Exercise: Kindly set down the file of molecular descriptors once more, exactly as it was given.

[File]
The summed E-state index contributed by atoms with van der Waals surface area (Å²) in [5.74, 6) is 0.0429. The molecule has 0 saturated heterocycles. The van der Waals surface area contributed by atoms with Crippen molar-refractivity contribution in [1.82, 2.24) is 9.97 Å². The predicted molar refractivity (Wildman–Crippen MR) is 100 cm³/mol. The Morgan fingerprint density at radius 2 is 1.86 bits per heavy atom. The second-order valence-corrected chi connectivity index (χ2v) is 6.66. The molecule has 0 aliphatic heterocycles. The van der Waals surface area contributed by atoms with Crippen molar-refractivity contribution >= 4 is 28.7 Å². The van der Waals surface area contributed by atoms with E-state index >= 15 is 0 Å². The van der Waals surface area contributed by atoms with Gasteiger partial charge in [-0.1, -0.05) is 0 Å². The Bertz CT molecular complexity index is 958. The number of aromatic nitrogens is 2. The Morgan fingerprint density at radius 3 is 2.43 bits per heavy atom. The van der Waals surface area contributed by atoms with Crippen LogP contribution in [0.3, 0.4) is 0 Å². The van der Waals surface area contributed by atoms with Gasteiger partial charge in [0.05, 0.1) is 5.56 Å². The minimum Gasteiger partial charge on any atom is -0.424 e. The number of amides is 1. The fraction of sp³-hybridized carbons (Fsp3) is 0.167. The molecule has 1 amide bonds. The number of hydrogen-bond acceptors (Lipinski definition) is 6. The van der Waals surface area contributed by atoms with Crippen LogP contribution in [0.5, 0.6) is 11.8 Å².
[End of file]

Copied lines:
The summed E-state index contributed by atoms with van der Waals surface area (Å²) in [5.74, 6) is 0.0429. The molecule has 0 saturated heterocycles. The van der Waals surface area contributed by atoms with Crippen molar-refractivity contribution in [1.82, 2.24) is 9.97 Å². The predicted molar refractivity (Wildman–Crippen MR) is 100 cm³/mol. The Morgan fingerprint density at radius 2 is 1.86 bits per heavy atom. The second-order valence-corrected chi connectivity index (χ2v) is 6.66. The molecule has 0 aliphatic heterocycles. The van der Waals surface area contributed by atoms with Crippen molar-refractivity contribution >= 4 is 28.7 Å². The van der Waals surface area contributed by atoms with E-state index >= 15 is 0 Å². The van der Waals surface area contributed by atoms with Gasteiger partial charge in [-0.1, -0.05) is 0 Å². The Bertz CT molecular complexity index is 958. The number of aromatic nitrogens is 2. The Morgan fingerprint density at radius 3 is 2.43 bits per heavy atom. The van der Waals surface area contributed by atoms with Crippen LogP contribution in [0.3, 0.4) is 0 Å². The van der Waals surface area contributed by atoms with Gasteiger partial charge in [0.05, 0.1) is 5.56 Å². The minimum Gasteiger partial charge on any atom is -0.424 e. The number of amides is 1. The fraction of sp³-hybridized carbons (Fsp3) is 0.167. The molecule has 1 amide bonds. The number of hydrogen-bond acceptors (Lipinski definition) is 6. The van der Waals surface area contributed by atoms with Crippen LogP contribution in [0.5, 0.6) is 11.8 Å².